Tag: 1995

December 7 in LGBTQ History

1993: In Texas, Williamson County commissioners reverse the previous week’s decision to deny Apple Computer tax breaks for a new facility in the county because of its policy of extending benefits to employees’ same-sex domestic partners. Several of the commissioners, however, continue to express condemnation of “the gay lifestyle.”

November 30 in LGBTQ History

1624: In the Virginia Colony, Richard Cornish is hanged for allegedly making advances on a ship’s steward. His conviction and execution, angrily contested by his brother and others, is the first to be recorded in the American colonies.

October 17 in LGBTQ History

1995: For the first time in its history, the United Nations considers lesbian and gay rights abuses at its International Tribunal on Human Rights Violations Against Sexual Minorities. Following testimony from a number of women and men who have suffered abuse ranging from torture to forced institutionalization, the tribunal recommends that the UN document sexual orientation and gender identity issues around the world and integrate them into the organization’s human rights agenda.

August 26 in LGBTQ History

1904: Christopher Isherwood is born in Wyberslegh Hall, United Kingdom. 1981: In California, Governor Jerry Brown appoints Mary Morgan to the San Francisco Municipal Court. She is the first openly lesbian judge in the U.S. 1986: Jerry Smith, former Washington Redskins tight end, is the first celebrity to voluntarily acknowledge that he has AIDS. He … Read More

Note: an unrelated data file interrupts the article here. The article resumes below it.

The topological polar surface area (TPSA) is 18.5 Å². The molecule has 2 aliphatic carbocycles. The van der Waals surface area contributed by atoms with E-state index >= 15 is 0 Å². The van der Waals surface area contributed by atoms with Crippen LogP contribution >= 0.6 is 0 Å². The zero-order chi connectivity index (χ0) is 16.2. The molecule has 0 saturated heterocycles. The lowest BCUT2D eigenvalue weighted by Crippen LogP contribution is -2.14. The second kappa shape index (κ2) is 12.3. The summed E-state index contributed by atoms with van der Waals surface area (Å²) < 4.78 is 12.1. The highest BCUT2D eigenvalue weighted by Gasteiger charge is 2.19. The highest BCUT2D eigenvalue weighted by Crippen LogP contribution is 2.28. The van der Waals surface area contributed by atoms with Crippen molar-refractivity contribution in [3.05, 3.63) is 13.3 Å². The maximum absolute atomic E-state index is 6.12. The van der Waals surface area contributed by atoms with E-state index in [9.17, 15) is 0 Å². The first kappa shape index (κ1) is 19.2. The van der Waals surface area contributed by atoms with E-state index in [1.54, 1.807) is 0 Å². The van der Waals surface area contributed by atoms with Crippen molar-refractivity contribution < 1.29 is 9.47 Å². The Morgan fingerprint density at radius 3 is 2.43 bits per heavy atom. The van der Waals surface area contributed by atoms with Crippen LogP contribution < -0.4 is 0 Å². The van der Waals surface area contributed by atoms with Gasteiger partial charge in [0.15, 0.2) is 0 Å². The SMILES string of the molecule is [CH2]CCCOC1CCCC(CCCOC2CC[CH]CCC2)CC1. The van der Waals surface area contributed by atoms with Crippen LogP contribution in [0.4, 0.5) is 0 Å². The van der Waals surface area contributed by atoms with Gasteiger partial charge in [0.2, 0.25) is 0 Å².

August 11 in LGBTQ History

1981: Larry Kramer, whose 1978 novel Faggots took gay men to task for promiscuity in pre-AIDS New York, calls a meeting of concerned men in his Greenwich Village apartment. It is a precursor to the organization that will become Gay Men’s Health Crisis in New York. 1995: South Korea marks its first Pride Celebration with … Read More

August 9 in LGBTQ History

1972: The Ohio Secretary of State refuses to grant articles of incorporation to the Greater Cincinnati Gay Society.  Two years later, the Ohio Supreme Court upholds the decision, stating that even though homosexual acts are now legal in Ohio, “the promotion of homosexuality as a valid life style is contrary to the public policy of … Read More

August 2 in LGBTQ History

1986: Roy Cohn dies of AIDS in Bethesda, Maryland, asserting to his last breathe that he has liver cancer. 1995: U.S. President Bill Clinton signs Executive Order 12968,  which bans discrimination based on “sexual orientation” as it establishes uniform policies for allowing government employees access to classified information.

August 1 in LGBTQ History

1995: After refusing to allow the Gay and Lesbian Association of Zimbabwe to exhibit at a human rights book fair, President Robert Mugabe opens the fair with an attack on lesbians and gay men, saying they are alien to African traditions and that he doesn’t believe “they have any rights at all.” 1996:    Representative … Read More

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